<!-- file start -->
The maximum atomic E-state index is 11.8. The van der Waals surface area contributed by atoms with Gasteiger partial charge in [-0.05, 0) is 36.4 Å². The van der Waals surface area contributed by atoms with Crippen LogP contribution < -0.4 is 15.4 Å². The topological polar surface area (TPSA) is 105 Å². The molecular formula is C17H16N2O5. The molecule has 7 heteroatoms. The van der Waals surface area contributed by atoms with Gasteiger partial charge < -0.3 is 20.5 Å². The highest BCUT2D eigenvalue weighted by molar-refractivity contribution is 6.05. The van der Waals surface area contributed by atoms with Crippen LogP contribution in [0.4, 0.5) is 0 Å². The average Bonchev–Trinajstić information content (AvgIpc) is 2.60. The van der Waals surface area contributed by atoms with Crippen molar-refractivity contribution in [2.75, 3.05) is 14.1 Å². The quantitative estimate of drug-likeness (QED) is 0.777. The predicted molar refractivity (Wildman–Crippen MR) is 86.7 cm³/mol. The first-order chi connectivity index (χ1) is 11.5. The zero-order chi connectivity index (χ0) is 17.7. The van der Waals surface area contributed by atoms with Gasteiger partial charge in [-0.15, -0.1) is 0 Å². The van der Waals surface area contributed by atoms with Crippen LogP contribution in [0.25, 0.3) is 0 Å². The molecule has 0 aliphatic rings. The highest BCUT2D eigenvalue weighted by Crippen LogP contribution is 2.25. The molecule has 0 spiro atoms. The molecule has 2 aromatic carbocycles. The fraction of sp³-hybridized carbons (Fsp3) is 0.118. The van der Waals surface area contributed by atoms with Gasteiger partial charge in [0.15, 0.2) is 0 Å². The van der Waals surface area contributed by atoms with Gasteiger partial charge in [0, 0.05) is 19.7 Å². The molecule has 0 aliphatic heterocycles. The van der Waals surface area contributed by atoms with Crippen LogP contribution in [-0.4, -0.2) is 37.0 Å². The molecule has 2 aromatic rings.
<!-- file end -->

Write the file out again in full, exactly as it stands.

The maximum atomic E-state index is 11.8. The van der Waals surface area contributed by atoms with Gasteiger partial charge in [-0.05, 0) is 36.4 Å². The van der Waals surface area contributed by atoms with Crippen LogP contribution < -0.4 is 15.4 Å². The topological polar surface area (TPSA) is 105 Å². The molecular formula is C17H16N2O5. The molecule has 7 heteroatoms. The van der Waals surface area contributed by atoms with Gasteiger partial charge < -0.3 is 20.5 Å². The highest BCUT2D eigenvalue weighted by molar-refractivity contribution is 6.05. The van der Waals surface area contributed by atoms with Crippen LogP contribution in [0.4, 0.5) is 0 Å². The average Bonchev–Trinajstić information content (AvgIpc) is 2.60. The van der Waals surface area contributed by atoms with Crippen molar-refractivity contribution in [2.75, 3.05) is 14.1 Å². The quantitative estimate of drug-likeness (QED) is 0.777. The predicted molar refractivity (Wildman–Crippen MR) is 86.7 cm³/mol. The first-order chi connectivity index (χ1) is 11.5. The zero-order chi connectivity index (χ0) is 17.7. The van der Waals surface area contributed by atoms with Gasteiger partial charge in [-0.15, -0.1) is 0 Å². The van der Waals surface area contributed by atoms with Crippen LogP contribution in [0.25, 0.3) is 0 Å². The molecule has 0 aliphatic rings. The highest BCUT2D eigenvalue weighted by Crippen LogP contribution is 2.25. The molecule has 0 spiro atoms. The molecule has 2 aromatic carbocycles. The fraction of sp³-hybridized carbons (Fsp3) is 0.118. The van der Waals surface area contributed by atoms with Gasteiger partial charge in [0.15, 0.2) is 0 Å². The van der Waals surface area contributed by atoms with Gasteiger partial charge in [0, 0.05) is 19.7 Å². The molecule has 0 aliphatic heterocycles. The van der Waals surface area contributed by atoms with Crippen LogP contribution in [-0.4, -0.2) is 37.0 Å². The molecule has 2 aromatic rings.